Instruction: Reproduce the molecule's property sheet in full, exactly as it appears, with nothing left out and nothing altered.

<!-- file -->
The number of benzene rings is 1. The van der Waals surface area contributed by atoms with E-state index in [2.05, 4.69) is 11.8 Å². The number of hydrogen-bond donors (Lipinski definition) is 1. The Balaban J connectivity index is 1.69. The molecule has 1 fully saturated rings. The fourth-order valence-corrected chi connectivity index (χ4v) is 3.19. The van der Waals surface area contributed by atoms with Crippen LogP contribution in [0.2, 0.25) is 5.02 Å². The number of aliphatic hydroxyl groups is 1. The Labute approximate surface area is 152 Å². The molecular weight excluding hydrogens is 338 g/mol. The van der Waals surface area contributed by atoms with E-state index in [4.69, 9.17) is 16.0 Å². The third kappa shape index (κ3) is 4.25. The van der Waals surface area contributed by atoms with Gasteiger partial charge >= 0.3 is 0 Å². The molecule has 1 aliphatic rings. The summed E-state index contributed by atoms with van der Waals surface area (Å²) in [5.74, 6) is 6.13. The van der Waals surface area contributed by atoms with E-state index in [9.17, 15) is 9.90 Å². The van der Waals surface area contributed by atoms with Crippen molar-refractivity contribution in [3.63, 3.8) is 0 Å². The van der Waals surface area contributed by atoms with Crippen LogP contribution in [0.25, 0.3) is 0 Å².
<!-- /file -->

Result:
The number of benzene rings is 1. The van der Waals surface area contributed by atoms with E-state index in [2.05, 4.69) is 11.8 Å². The number of hydrogen-bond donors (Lipinski definition) is 1. The Balaban J connectivity index is 1.69. The molecule has 1 fully saturated rings. The fourth-order valence-corrected chi connectivity index (χ4v) is 3.19. The van der Waals surface area contributed by atoms with Crippen LogP contribution in [0.2, 0.25) is 5.02 Å². The number of aliphatic hydroxyl groups is 1. The Labute approximate surface area is 152 Å². The molecular weight excluding hydrogens is 338 g/mol. The van der Waals surface area contributed by atoms with E-state index in [4.69, 9.17) is 16.0 Å². The third kappa shape index (κ3) is 4.25. The van der Waals surface area contributed by atoms with Gasteiger partial charge >= 0.3 is 0 Å². The molecule has 1 aliphatic rings. The summed E-state index contributed by atoms with van der Waals surface area (Å²) in [5.74, 6) is 6.13. The van der Waals surface area contributed by atoms with E-state index in [9.17, 15) is 9.90 Å². The van der Waals surface area contributed by atoms with Crippen molar-refractivity contribution in [3.63, 3.8) is 0 Å². The van der Waals surface area contributed by atoms with Crippen LogP contribution in [0.25, 0.3) is 0 Å².